Mathematics often elicits a mixture of awe and anxiety in people. On one hand, it's seen as an objective tool that can either support or challenge arguments, but on the other hand, it can be an intimidating subject. Eugenia Cheng, a scientist based at the School of the Art Institute of Chicago, has dedicated her career to alleviating these apprehensions. She not only imparts mathematical knowledge to artists but has also authored books tailored for various age groups, all with the aim of fostering a sense of mathematical curiosity. Her most recent book, titled "Is Math Real?: How Simple Questions Lead Us to Mathematics’ Deepest Truths," illuminates how apparently straightforward questions can unlock profound insights into the world of mathematics, appreciating it for its inherent value.
While mathematics is often perceived as delivering clear-cut, black-and-white answers, Cheng challenges this notion. She emphasizes that mathematics isn't just about arriving at correct or incorrect results; rather, it's a tool for posing questions and exploring potentialities. Instead of simply accepting mathematical facts, Cheng urges students to maintain their inherent curiosity about numbers and patterns.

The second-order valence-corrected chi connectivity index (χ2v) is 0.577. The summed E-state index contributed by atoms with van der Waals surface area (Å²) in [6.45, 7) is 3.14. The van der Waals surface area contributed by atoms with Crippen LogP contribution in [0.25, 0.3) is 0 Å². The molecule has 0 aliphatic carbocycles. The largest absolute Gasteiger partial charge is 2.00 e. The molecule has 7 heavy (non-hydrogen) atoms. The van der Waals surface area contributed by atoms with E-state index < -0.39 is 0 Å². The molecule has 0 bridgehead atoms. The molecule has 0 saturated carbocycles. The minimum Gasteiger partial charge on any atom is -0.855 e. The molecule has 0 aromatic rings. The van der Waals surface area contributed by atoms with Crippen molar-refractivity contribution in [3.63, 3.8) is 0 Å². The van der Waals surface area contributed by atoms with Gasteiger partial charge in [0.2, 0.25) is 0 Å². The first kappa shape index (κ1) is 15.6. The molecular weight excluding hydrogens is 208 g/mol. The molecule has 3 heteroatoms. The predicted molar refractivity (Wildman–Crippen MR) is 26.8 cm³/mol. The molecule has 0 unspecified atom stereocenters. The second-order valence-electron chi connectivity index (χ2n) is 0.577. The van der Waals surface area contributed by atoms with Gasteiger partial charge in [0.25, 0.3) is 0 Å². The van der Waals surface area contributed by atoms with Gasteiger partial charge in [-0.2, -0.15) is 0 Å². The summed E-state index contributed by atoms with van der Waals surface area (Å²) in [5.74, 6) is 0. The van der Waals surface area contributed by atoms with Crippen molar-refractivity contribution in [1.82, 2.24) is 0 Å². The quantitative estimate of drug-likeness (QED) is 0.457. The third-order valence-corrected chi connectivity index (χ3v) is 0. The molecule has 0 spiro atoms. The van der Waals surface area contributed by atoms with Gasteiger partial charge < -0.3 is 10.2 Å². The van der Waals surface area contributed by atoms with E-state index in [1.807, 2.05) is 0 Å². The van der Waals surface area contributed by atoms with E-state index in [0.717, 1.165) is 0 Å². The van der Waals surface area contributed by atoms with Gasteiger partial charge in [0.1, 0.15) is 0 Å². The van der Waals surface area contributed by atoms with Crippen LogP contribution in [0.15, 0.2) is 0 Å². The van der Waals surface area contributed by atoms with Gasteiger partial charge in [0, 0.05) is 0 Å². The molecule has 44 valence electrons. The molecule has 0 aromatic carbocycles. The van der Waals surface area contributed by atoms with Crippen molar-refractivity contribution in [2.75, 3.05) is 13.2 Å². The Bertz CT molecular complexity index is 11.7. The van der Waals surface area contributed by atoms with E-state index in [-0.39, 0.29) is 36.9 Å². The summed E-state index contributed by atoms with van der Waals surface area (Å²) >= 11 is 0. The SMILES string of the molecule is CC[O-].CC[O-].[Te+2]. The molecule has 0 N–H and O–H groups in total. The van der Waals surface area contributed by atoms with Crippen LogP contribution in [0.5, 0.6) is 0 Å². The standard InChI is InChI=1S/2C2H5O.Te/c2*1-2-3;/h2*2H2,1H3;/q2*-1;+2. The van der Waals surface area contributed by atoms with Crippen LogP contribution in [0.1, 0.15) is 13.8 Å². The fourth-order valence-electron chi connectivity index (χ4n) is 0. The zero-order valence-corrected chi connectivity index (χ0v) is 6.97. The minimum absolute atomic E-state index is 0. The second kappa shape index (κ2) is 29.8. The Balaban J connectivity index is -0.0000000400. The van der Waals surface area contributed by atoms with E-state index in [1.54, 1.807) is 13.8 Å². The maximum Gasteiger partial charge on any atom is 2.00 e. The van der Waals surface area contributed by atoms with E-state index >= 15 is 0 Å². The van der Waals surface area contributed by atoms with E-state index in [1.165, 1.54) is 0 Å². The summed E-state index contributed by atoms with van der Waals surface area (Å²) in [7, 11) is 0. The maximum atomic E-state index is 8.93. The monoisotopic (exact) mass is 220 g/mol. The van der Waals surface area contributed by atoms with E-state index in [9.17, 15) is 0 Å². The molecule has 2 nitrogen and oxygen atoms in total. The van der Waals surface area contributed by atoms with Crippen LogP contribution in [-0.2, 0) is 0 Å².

For instance, she delves into the question of why 1 isn't classified as a prime number, even though it meets the criteria of being a positive whole number divisible only by itself and 1. Cheng elucidates that the exclusion of 1 from the prime number category is pivotal to preserve the uniqueness of products when breaking down whole numbers into their prime components. This uniqueness has proven invaluable for mathematicians in their exploration of number properties.
Cheng's book is replete with straightforward questions that lead to profound discussions about the foundations of Western mathematics. It explores concepts such as why 1+1 equals 2 and why multiplying two negatives results in a positive. Through this exploration, she not only imparts insights into the realm of mathematics but also shares her personal experiences as both a student and a teacher.
The book also delves into the intersection of mathematical thinking with real life, from scrutinizing the biases inherent in the widely used Mercator map projection, which magnifies the perceived size of colonialist countries, to drawing parallels between the acceptance of new mathematical concepts and the open-mindedness required to understand the experiences of marginalized groups in society.
"Is Math Real?" strives to help readers comprehend the fundamental questions that drive the world of mathematics and to recognize the significance of mathematics in their daily lives.